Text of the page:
AP: That happened gradually, I think. British punk rockers were ranting about the gaze and simulacra forty years ago. But I take your point that art history is especially unsettled by new art: which is perhaps why Krauss and Fried distinguish between their work as historians and critics. But why should tried and valuable methods not work on recent or even future stuff? Does new art not make sense? Is an “audience” of real living people not amenable to the schematization to which we subject the dead? All this seems to point up weaknesses in our methods, not epochal breaks. Unless you like the idea of a disenchanted Weberian art history, able to ply its iconography and social history only insofar as we no longer believe the cosmologies or political ideas we study. Then art would indeed be a thing of the past, as G.F.W. Hegel says it is “for us.” I rather think it is all up for grabs interpretively, past and present.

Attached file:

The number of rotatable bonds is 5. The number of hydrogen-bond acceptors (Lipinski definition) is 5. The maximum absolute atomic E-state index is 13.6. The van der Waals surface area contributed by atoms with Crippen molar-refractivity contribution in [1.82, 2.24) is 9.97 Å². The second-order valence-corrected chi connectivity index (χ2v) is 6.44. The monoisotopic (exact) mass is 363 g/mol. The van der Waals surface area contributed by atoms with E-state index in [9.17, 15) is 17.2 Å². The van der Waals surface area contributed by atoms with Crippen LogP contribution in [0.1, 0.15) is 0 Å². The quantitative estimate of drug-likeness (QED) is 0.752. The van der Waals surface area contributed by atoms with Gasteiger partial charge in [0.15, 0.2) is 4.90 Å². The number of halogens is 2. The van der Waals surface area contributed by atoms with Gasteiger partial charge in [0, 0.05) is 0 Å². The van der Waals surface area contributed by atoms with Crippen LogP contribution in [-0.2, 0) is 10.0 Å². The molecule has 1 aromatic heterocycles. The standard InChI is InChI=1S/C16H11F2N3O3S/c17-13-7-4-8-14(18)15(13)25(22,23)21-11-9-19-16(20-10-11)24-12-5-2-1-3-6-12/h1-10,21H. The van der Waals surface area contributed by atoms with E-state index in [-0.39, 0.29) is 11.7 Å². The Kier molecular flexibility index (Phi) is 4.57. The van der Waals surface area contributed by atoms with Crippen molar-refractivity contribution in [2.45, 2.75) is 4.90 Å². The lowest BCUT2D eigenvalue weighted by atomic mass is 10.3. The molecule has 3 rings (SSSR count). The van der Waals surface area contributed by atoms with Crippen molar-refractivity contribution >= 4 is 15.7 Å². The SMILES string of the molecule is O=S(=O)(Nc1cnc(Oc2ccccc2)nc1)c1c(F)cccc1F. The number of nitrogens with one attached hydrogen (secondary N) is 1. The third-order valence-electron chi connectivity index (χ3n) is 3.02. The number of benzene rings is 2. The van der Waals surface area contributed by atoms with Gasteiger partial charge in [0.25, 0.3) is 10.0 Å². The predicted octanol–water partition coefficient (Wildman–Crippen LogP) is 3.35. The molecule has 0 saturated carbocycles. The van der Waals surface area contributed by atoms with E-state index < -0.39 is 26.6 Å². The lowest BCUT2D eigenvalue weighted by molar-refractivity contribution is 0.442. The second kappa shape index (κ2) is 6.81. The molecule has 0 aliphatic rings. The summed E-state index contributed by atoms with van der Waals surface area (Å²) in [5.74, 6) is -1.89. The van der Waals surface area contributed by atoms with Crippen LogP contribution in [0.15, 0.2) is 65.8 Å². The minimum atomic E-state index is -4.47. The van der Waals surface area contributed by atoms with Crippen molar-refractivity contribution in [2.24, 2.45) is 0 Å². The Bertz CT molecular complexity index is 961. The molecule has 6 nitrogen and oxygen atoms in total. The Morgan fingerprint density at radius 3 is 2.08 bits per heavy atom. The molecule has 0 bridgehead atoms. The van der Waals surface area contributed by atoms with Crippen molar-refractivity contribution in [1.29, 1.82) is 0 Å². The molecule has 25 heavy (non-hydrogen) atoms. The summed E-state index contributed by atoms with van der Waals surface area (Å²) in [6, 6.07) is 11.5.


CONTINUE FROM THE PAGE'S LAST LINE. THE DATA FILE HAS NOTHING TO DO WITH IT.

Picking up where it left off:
When calls for theory and methodology became loud in the 1980s, they often implied political claims associated with a “new art history,” one more concerned with capitalism and current social conditions than individual artists or works. Does theory or historiography have political or moral urgency now?

MAH: I do regard the “new art history” of the eighties and nineties as about more than Marxism or social history. The “new” of that time swung open theoretical gates to any number of poststructural possibilities, spurred on as it was by political developments first in France and later in Germany. And now? Critical theory always has political and moral urgency, does it not, even though much of it goes unrecognized as such today—issues of identity and inclusion and global awareness, for example. As far as historiography goes, perhaps not so much urgency, since it is about the past, although a review of where art history originated, how it evolved, and where it is tending to come to rest is quietly shadowed by a certain political and moral urgency. And since critical theory instigated the crucial need for it in the first place, historiography has some of both in its DNA.